Othello review: “portrait of a sociopath, chillingly realised”

By Cameron Yule

The difficulties of successfully staging a production are almost always unappreciated, particularly in reviewing, and so to criticise Bailey Theatre Company’s production of Othello for its brevity (excluding the interval, the show was only around 80 minutes long) would unfairly ignore the theatrical expediency of Joe Pape’s ‘editing’, designed to convey the key narratives and tensions at the heart of the play as concisely as possible. On these grounds, the production was a success: brevity did not come at the cost of drama, despite some initial reservations about the wisdom of cutting half the text. Where the play fell down however, was in some of the cast’s limited range of emotional expression, and what came across as a failure to fully capture the subtleties of Shakespeare’s language.

The production was a success: brevity did not come at the cost of drama.

The production’s dramatic centre relied heavily on a strong performance from John Broadhead as Iago, who brought out well the character’s Machiavellian fervour and lewd humour. Whether intentional or otherwise, Iago, not Othello, became the play’s focus, making it not so much a tragedy of love and jealousy as a character portrait of a sociopath, chillingly realised as the play closed with Broadhead laughing grotesquely, alone on stage. The only weakness of Broadhead’s interpretation were surprising moments of equivocation: when threatened by Othello, he seemed to show genuine fear, rather than feigning hurt as the text suggests. Broadhead relished his soliloquies, and – unlike many of his counterparts – showed an understanding of Shakespeare’s prosody, endowing his verse with a palpable rhythm and enjoying the freer, faster nature of his prose.

It was not so much a tragedy of love and jealousy as a character portrait of a sociopath.

It was disappointing that Broadhead’s portrayal of the embittered ensign could not be matched by Abbah Kel Jackson’s Othello, who lacked the Shakespearean nous of his counterpart, and could not as fully communicate Othello’s feelings of rage, despair, and his larger sense of nobility. Othello has some of the most extraordinary speeches of any Shakespearean character, rightly described as ‘word-music’ by Michael Billington, yet Jackson did not manage to portray the Moor’s wounded majesty to its full extent: his attempts to convey Othello’s solemnity only took the form of slow, measured speech, which robbed the lines of their vitality. However, Abbah Kel Jackson nonetheless displayed much potential.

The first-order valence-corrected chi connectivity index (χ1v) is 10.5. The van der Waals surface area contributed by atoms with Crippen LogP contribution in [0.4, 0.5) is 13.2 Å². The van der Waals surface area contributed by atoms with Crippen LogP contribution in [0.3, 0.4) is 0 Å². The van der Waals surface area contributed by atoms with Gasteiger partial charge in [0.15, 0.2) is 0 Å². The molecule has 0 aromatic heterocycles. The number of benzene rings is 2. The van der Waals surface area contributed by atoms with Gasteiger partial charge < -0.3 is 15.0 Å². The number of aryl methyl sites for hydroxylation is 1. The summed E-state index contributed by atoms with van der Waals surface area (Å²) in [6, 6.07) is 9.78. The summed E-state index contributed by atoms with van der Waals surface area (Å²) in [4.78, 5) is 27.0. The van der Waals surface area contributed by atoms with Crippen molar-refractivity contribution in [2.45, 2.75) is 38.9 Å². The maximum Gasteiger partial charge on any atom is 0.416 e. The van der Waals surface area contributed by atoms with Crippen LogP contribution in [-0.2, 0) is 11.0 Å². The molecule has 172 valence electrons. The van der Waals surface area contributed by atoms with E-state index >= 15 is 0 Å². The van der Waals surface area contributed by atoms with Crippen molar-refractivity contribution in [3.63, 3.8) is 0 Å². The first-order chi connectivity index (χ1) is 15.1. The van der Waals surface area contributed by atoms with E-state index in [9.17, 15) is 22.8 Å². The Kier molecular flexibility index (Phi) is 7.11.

The direction in the final scene seemed questionable as Jackson began his final speech (‘It is the cause, it is the cause, my soul’) to Desdemona (Henrie Allen) addressing the audience and not Desdemona, an action that seemed to typify the emotional disconnect in the production: there was not a convincing sense of Othello’s rent feelings. Jackson, to his credit, did at least bring out Othello’s authority in dressing down Cassio and questioning Iago, but there was no sense that it was his play, allowing Broadhead’s Iago to steal the attention.

The achievement of both the cast and crew in constructing this within three weeks is extremely impressive.

There were some august supporting performances, notably Ginny Leigh as Lodovico (also incorporating lines from the Duke of Venice) and Richard Dyer as Rodorigo, who articulated well his character’s sense of denied sexuality and whose realisation of his deception by Iago represented a quietly tragic subplot. Leigh was particularly good in representing an authority and command that had otherwise been subverted throughout the play. The production’s cuts though could not help but demote the play’s female characters – at one point it seemed that Emilia (Lydia Cook) would hardly speak a line. Equally, the cuts made Othello’s turn against Desdemona seem far too sudden, and perhaps a foregrounding of this pivotal relationship would have resulted in the play having a more potent emotional edge. And although a personal quibble, the excision of Iago’s final lines, ‘Demand me nothing: what you know, you know:/From this time forth I never will speak word’, seemed a terrible oversight given the play’s preoccupation with the effects and power of words.

Overall, the production’s compactness leant it the necessary intensity to be engaging and enjoyable – an intensity which may well have been lost in a longer production, and the achievement of both the cast and crew in constructing this within three weeks is extremely impressive. Broadhead’s turn as Iago certainly stole the show, but this is Othello’s play, and that dramatic absence prevented the production from reaching its ultimate potential.

Photograph: Indi Samarajiva via Creative Commons

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